in her network to review data specific
to their practices. And when Royo
eventually worked with her PBM to
create a formulary, she made sure
prescribers had a seat at the table.
“Our first go at the formulary was a
miss, because we didn’t know everything
we needed to,” Royo said. “We had
occupational medicine doctors saying,
‘You don’t have anything for burns on
here,’ or ‘You need different types of
antibiotics.’ We fixed that by bringing
more physicians to the table.”
The formulary — and cooperation
from all stakeholders — has helped
to achieve a 42 percent reduction
in prescription medication costs.
Royo credits the success to thorough
and frequent reporting and to true
partnerships with medical providers
fostered through open communication.
“You can’t effect change if the
physicians are not on board,” she said.
Rosa Royo finds the balance between cost control and high-quality care for injured workers.
Goodyear is one of the largest tire
companies in the world, and it is also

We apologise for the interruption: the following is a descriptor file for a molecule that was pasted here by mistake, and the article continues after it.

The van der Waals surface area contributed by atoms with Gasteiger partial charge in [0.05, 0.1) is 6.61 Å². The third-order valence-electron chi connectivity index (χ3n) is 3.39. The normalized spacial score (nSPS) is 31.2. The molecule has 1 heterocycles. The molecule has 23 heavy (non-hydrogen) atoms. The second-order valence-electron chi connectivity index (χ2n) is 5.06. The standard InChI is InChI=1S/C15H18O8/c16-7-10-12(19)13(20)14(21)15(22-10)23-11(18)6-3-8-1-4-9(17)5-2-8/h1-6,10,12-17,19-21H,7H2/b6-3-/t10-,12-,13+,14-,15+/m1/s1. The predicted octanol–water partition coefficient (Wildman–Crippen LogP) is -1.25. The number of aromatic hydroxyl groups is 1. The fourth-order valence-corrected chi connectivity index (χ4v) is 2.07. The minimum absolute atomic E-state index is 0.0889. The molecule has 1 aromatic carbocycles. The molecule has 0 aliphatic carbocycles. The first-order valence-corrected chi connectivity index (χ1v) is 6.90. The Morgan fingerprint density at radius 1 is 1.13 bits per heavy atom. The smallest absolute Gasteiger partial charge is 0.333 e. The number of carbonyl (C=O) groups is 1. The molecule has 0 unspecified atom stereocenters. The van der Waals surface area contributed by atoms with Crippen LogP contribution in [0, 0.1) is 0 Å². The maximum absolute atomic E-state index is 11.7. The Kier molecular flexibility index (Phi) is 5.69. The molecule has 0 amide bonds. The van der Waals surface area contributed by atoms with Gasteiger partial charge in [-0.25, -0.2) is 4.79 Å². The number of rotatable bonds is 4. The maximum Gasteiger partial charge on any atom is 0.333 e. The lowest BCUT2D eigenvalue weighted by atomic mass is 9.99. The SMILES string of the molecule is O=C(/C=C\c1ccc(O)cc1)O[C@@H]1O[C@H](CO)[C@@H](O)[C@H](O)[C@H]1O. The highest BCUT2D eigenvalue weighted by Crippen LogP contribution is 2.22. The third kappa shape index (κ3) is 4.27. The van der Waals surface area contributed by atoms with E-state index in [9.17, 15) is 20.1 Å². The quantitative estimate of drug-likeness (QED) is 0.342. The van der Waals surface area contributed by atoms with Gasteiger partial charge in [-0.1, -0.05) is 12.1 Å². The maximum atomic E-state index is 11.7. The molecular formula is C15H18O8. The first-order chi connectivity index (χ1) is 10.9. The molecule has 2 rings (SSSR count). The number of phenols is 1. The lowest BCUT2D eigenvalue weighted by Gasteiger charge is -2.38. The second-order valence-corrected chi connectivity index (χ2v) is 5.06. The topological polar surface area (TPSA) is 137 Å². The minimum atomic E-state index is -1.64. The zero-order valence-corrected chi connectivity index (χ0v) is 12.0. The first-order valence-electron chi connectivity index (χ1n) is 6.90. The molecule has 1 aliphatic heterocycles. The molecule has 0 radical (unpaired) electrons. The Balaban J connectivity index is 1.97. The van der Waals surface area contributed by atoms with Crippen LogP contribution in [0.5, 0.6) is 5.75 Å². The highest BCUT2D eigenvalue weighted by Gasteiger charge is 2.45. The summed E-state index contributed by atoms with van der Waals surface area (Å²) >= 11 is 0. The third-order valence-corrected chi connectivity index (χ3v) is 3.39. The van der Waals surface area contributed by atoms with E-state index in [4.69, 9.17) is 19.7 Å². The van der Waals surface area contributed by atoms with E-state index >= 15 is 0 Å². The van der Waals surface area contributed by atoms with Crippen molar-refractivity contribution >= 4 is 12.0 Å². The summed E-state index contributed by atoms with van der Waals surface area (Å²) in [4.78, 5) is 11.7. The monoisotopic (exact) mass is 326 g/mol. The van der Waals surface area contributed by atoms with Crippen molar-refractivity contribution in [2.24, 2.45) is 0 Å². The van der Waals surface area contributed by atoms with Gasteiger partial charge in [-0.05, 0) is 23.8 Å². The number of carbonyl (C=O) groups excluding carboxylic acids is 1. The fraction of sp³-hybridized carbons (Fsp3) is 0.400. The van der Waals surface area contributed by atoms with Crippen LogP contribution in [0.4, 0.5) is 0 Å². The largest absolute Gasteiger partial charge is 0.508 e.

vertically integrated, with 48 facilities
in 22 countries, including facilities that
produce rubber chemicals incorporated
Goodyear has a robust business
continuity program, supported by a
cross-functional team, including risk
The team’s preparation and
perseverance were put to the test in
2017 when Hurricane Harvey swept
over the U.S. Gulf Coast where
Goodyear has chemical manufacturing,
warehousing and retail facilities. The
storm forced evacuations and left heavy
flooding, creating operational, logistical
and human-resource challenges.
Craig Melnick joined Goodyear
just a few months before the storm.
He is part of both the company’s risk
management and business continuity
groups. As with many 2018 Risk All
Stars, he is quick to stress that he is
only as good as his colleagues.
“It was truly a team effort and
our business continuity plan worked
extremely well,” he said. “Before and
during the storm, we met every day.
Functional departments reported on
status and associates on the ground
were able to provide timely and
important updates. Within a short
period after the storm, we began to
have meaningful information both
on the impacts to our people and on
damage to affected facilities.”